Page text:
Tiger Woods says he is ‘playing to win’ at Genesis Invitational


Tiger Woods sounded both realistic and confident Tuesday during a news conference ahead of this week’s Genesis Invitational. Yes, the catastrophic injuries he suffered in a February 2021 car crash will continue to limit his schedule moving forward. But no, he’s not playing in his first official tournament since last year’s British Open merely for appearances’ sake.

“If I’m playing, I’m playing to win. I know some players have played as ambassadors to the game and trying to grow the game. I can’t wrap my mind around that,” Woods said. “I’m playing to beat the other players and get a ‘W.’”

Tiger Woods to make PGA Tour return in California

Woods, 47, announced Friday that he will play in the Genesis Invitational, which starts Thursday at Riviera Country Club in Pacific Palisades, Calif. It’s his first non-major tournament since the 2020 Zozo Championship because the severe leg, foot and ankle injuries he suffered in the crash have mostly kept him away from tournament golf.

The 15-time major winner said in November 2021 that his days as a full-time player on the PGA Tour were over because of the injuries and that he would “pick and choose” his tournaments. Woods repeated that “pick and choose” line Tuesday, reminding everyone that his appearance in this week’s tournament would not be heralding a full-time return. But he did say he would like to be able to play more than he did in 2022, when he took the course at only three tournaments, each of them one of golf’s majors.

“Would I like to play more? Yes,” Woods said. “Would [my health] allow me to? I don’t know. I have to be realistic about that.”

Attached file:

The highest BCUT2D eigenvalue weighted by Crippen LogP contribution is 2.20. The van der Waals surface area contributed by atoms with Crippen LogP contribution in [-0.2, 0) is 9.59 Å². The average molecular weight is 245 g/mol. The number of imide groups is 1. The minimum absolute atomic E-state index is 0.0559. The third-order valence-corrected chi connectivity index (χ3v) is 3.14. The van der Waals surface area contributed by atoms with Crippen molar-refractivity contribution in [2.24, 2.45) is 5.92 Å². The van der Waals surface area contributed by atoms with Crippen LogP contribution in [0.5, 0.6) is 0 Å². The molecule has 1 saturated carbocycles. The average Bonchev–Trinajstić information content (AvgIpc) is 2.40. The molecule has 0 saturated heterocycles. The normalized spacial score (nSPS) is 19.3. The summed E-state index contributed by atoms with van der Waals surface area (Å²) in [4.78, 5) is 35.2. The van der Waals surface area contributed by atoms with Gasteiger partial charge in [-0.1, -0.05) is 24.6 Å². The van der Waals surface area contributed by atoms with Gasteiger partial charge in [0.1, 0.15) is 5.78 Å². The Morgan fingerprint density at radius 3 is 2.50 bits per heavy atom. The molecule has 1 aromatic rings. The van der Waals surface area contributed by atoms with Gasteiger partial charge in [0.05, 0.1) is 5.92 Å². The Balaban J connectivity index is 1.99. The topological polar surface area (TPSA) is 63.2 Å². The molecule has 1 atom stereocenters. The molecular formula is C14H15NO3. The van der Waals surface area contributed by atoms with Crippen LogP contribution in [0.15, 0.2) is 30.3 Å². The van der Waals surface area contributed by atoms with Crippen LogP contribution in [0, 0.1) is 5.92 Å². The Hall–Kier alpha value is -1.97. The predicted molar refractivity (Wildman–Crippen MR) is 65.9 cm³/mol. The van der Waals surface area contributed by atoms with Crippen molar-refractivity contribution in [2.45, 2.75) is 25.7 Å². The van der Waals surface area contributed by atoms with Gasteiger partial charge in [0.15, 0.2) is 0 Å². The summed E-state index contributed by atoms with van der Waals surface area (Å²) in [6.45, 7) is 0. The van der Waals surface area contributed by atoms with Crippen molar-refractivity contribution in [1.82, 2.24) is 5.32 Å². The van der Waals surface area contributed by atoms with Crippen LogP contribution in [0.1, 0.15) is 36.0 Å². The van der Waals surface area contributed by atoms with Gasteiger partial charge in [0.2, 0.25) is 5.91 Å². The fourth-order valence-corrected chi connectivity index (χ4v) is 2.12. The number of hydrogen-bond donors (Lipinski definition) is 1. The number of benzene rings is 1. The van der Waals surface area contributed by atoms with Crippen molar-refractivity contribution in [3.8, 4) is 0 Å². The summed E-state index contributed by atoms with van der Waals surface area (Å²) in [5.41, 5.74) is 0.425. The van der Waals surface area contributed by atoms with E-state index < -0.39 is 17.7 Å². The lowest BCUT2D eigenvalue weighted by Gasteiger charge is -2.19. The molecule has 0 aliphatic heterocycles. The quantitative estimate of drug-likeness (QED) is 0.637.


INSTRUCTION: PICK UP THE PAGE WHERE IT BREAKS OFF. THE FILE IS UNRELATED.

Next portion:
Most recently, Woods has been dealing with plantar fasciitis, a foot disorder that he said was related to the injuries he suffered in the crash. That malady forced him to miss December’s Hero World Challenge, a small-field tournament featuring top-ranked golfers that he annually hosts in the Bahamas. Woods said that his foot was feeling better this week and that it was his ankle that was bothering him the most, though he and his team have been working to build up his endurance.

“It’s just gone from a few holes to nine holes to the back nine and to 18 holes, then go back home and practice,” Woods said. “It’s just a buildup, and it’s built up fantastic to get to this point. And after this event, we’ll analyze where we are and get ready for Augusta.”

Woods’s career was seemingly on the decline even before the car crash (the golfer who spent a record 683 weeks at No. 1 in the Official World Golf Ranking now sits at No. 1,294). In the eight tournaments that immediately preceded the incident, Woods finished no better than a tie for 37th, and he could do no better last year than 47th place at the Masters. Oddsmakers have put significantly better odds on him missing the cut this week (-210 at DraftKings, suggesting a 67.7 percent chance of success) than winning the tournament (he’s a 150-to-1 long shot at DraftKings) or even finishing in the top 10 (12 to 1).

But his choice of the Genesis Invitational as a venue for his return makes sense, considering his charitable foundation is the tournament host and Riviera was the site of his first PGA Tour event as a 16-year-old high school sophomore in 1992. The former Los Angeles Open is one of the few tournaments Woods has not won: He has tried and failed to win at Riviera 13 times, his most appearances without a victory at one course. It’s also the tournament where he suffered the only playoff defeat of his career, to Billy Mayfair in 1998 (when the event was played at Valencia Country Club).

Still, there’s a certain level of comfort with the tournament and with Riviera.

“I know this golf course,” Woods said. “I haven’t had a lot of success on this golf course, but I knew what I had to practice.”

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